So What's the Point?   (June 1, 2010)

What's the point of this blog? An integrated understanding and a peaceful revolution.

This blog is now five years old (consider this essay from June 2005, Boomers, Prepare to Fall on Your Swords), and thus it is a good time to ask: So what's the point? What's left to say? It's certainly a valid question, as is a suspicion of ego as a driving force. Don't we all want to be "famous," even if that is a tiny outpost on the World Wide Web?

One reader did recognize me in the Home Depot in Hilo, Hawaii, and that was quite unexpected. He was an excellent gent, a very productive member of The Remnant, and I was honored to meet him.

So if being recognized is some measure of fame, then I have received my 15 seconds (15 minutes is way too much time in today's digital world) and am happy to fade back into obscurity and anonymity.

So what's left to say? This: we still need an integrated understanding of our interlocking "long emergencies," not just in terms of energy and finance but also in terms of culture/society and our individual happiness/resourcefulness.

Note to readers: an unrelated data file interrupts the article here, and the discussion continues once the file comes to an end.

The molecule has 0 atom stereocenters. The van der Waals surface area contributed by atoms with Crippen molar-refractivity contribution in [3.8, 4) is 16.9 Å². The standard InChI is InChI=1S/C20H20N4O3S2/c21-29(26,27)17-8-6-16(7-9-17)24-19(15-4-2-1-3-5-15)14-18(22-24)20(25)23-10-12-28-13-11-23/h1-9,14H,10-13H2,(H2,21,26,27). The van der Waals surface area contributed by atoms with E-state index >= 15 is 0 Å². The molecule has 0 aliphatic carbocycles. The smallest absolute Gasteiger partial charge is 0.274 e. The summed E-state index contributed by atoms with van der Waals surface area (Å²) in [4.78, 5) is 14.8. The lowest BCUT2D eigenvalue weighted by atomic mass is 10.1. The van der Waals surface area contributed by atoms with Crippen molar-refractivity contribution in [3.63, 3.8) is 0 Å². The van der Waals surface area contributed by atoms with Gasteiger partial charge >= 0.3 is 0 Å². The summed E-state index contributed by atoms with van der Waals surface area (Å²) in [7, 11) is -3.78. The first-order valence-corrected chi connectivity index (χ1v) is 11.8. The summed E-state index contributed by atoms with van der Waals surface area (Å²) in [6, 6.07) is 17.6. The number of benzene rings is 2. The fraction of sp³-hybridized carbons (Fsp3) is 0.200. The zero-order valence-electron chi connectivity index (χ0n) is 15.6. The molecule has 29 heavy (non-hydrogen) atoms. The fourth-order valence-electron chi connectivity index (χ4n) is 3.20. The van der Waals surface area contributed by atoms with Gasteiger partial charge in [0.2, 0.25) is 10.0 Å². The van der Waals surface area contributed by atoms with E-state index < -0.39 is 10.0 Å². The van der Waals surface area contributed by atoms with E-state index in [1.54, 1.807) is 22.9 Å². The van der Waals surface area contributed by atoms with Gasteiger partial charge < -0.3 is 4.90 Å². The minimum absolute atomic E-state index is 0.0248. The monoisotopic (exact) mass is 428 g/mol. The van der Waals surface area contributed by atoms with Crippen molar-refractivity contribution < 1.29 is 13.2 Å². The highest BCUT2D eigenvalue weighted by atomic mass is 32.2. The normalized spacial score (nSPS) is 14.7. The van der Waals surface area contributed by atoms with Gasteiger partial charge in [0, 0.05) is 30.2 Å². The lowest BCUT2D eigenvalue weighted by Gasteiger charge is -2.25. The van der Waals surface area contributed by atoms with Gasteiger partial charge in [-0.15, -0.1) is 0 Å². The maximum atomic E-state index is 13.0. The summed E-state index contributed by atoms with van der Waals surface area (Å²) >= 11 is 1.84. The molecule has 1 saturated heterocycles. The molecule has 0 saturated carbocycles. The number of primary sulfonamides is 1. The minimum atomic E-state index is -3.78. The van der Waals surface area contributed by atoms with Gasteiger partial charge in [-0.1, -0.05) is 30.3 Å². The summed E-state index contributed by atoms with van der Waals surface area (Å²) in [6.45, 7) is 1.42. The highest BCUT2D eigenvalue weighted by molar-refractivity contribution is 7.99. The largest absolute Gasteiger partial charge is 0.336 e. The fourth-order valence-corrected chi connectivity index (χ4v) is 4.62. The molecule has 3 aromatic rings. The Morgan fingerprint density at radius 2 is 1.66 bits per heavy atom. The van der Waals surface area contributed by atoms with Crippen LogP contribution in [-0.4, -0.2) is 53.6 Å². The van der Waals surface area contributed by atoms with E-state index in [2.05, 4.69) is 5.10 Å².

We also need to imagine some alternative futures to sudden, complete breakdown of the social, energy and political status quo. Yes, such a violent implosion to utter chaos is possible, but the historical record suggests some sort of devolution and habituation to devolution is more likely.

Many of you know my esteemed colleague Dmitry Orlov's work through his book Reinventing Collapse: The Soviet Example and American Prospects and his website Club Orlov. He draws parallels with the collapse of the Soviet Union, which was sudden politically but more a long, drawn-out devolution in other ways.

I don't get the feeling that most Americans have much of a grasp of their own Revolution, nor much of a grasp of the internal and cultural changes which birthed the war we are passingly familiar with. (How many Americans know that at least 40% of the populace were Royalists who opposed the Revolution?)

My esteemed colleague Jesse of JESSE'S CAFÉ AMÉRICAIN posted a deeply insightful quote from Founding Father John Adams which cuts to the core of all revolutions:

"The Revolution was effected before the War commenced. The Revolution was in the minds and hearts of the people; a change in their religious sentiments of their duties and obligations ... This radical change in the principles, opinions, sentiments, and affections of the people was the real American Revolution." John Adams